thanks everyone for your replies! This is obviously a very active forum. to respond to your replies: yes I was originally thinking just sheet moss, but that was before i started reading about carnivorous plants. I really like the idea of dedicating one small flower bed to carnivores, if I can make it work. This spot is shady when the sun is overhead, but the shade is only from the tree in the pic, so much sun can be had during the morning and also during the later afternoon. If i need more sun, I own a chainsaw that never collects rust. To clarify your suggestions, I should dig down and put in a liner? how deep? the lay of the land in the pic is a bit misleading, all around the house the land goes out level for 10 feet, and then slopes down a foot, for drainage away from the house. The tree is on a corner of this slope. Im not explaining it well. I only mention it because it may be difficult for me to keep wet, but that will be my challenge. the spot im looking at is only a diameter of 10 feet, so I might just dig it out and put in a liner. I again apologize for my lack of knowledge. I will research pond liners. How much sand should I put down on the liner? specific sand? I know very little on the subject, but I read that minerals were an issue for flytraps, so I'm trying to ask the right questions. how much peat?
10 feet in diameter is a large bog garden and it will take hundreds of plants to fill it. I'd suggest you don't start a CP garden in partial shade. I did and abandoned it to shade-loving perennials within 3 years. Maple trees drop flowers, seeds and leaves, too.
Carl M. sometimes sells plants here. If you are lucky enough to be able to order some, do so! Well-acclimated and great quality.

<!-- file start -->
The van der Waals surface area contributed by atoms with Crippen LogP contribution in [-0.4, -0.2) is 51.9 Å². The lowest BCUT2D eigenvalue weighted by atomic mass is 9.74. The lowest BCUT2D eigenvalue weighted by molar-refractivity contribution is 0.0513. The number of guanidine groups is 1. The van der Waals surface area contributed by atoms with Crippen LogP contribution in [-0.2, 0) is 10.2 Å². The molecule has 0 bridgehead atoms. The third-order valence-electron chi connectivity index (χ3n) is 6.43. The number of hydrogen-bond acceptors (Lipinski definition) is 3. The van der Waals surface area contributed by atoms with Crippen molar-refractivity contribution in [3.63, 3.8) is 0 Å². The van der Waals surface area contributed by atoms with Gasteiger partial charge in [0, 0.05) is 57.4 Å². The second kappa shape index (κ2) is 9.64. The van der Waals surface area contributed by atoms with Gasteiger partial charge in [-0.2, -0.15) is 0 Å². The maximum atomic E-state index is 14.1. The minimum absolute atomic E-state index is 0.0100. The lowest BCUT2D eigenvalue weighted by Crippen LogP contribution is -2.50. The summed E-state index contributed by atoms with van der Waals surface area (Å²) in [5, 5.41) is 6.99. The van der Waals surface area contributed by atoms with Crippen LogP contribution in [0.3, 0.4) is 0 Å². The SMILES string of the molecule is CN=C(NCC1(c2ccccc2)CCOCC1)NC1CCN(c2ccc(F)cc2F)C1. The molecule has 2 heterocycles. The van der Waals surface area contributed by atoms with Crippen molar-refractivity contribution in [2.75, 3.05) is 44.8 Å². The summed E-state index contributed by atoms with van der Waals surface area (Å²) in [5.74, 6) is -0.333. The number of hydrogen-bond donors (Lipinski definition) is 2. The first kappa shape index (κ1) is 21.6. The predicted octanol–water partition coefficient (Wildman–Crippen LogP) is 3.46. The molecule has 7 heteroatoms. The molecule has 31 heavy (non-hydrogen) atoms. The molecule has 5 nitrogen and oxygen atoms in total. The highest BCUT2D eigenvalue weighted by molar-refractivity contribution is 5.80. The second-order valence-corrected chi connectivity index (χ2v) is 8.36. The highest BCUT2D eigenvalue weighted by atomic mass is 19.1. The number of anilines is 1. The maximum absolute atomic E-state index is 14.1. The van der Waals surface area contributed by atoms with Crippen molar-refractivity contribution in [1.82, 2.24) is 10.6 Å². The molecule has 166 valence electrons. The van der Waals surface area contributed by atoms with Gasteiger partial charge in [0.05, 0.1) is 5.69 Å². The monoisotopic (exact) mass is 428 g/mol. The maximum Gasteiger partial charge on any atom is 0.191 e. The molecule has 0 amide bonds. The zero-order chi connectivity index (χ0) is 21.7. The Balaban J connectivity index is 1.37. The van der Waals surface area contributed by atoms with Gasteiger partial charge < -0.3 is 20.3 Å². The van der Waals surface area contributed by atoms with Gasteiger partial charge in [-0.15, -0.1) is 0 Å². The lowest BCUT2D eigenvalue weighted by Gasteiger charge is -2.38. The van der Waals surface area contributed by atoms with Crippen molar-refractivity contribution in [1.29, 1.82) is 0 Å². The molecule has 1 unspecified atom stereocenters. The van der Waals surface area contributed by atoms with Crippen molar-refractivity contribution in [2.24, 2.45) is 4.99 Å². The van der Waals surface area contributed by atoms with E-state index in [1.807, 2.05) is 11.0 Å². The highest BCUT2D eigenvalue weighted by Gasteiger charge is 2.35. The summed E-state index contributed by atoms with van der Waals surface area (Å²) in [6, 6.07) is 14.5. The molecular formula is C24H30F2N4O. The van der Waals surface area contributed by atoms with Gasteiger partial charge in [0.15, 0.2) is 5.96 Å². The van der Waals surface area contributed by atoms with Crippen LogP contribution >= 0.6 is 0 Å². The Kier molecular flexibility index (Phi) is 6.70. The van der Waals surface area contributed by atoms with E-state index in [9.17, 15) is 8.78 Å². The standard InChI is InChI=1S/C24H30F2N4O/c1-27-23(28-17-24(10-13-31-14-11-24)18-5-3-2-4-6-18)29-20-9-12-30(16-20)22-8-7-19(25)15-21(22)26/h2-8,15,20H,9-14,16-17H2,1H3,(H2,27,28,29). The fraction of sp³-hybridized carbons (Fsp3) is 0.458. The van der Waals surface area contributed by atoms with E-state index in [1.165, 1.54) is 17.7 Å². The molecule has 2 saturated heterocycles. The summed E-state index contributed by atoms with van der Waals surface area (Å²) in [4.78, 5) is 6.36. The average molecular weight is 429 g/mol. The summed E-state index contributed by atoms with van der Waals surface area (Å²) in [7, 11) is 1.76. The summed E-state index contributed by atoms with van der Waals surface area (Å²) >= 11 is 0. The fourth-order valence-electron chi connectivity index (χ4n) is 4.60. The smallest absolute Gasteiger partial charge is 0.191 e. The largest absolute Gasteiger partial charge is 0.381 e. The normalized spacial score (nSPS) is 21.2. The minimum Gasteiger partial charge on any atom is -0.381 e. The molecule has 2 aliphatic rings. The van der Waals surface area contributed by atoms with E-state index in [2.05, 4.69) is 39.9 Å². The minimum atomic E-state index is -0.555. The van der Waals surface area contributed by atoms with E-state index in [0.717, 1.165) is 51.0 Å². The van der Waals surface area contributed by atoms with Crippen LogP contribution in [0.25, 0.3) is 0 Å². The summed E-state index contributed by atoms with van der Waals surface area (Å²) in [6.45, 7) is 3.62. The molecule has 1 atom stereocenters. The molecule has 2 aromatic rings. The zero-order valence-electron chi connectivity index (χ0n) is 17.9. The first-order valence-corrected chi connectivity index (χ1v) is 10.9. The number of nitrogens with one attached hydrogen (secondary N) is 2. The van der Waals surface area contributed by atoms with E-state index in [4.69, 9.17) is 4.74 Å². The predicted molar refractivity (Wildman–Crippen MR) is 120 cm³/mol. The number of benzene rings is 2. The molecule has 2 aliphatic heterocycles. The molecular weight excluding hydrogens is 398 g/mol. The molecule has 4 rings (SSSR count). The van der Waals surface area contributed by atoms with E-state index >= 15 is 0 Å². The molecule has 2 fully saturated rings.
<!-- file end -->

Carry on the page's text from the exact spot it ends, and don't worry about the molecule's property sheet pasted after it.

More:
My bog was 18" deep, lined with a double layer of 6mil clear poly, and filled with 60% peat and 40% clean sand. It was about 5' in diameter and I couldn't believe how much peat and sand it took to fill it! I poked holes in the poly about 2" below the top to allow the upper layer to drain and stop the plants from floating after a hard rain. I mulched it with natural fir chips (no dyes) to keep the weeds down and piled on a 12" layer of leaves in the fall. When it got dry, I lugged over cans of rain water from my rain barrel. It did very well until a nearby Magnolia stillata started to shade it. I moved the plants to pots. With our incredibly cold winters the last 2 years that has had mixed success. I move the pots to my attached garage and put them up against the shared wall with the house, with a foil blanket over them, but they still freeze solid. Last year I put anything from south of Virginia in the fridge!
Welcome to the site, by the way. I've been away in BC, so I may have missed a few introductions. I'm sure you will find all of the advice and plants you are looking for here.
Thanks for the resource. I think i'm going to do a bunch of reading on bog creation before I move on this. I wasn't planning on planting CP's this year anyway, I was thinking about making a moss garden, but now it looks like what I need to build is a bog. If I decide to make a bog I want to do it once. So maybe next spring.
dvg: Spring is sprung at 3:58pm local time today!
Mar 20, 2019 10:45:39 GMT -5
dvg: Sarra's safe inside
Mar 31, 2019 20:40:58 GMT -5
bonfield: I've decided to finally reveal my best-kept secret for growing healthy Neps: Just spit on them every few days, the enzymes in saliva help them to better absorb the fertilizer I spray them with!
Apr 1, 2019 14:24:31 GMT -5
dvg: Salivating up your drools?
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dvg: Duped again on April Fool's!
Apr 1, 2019 16:30:45 GMT -5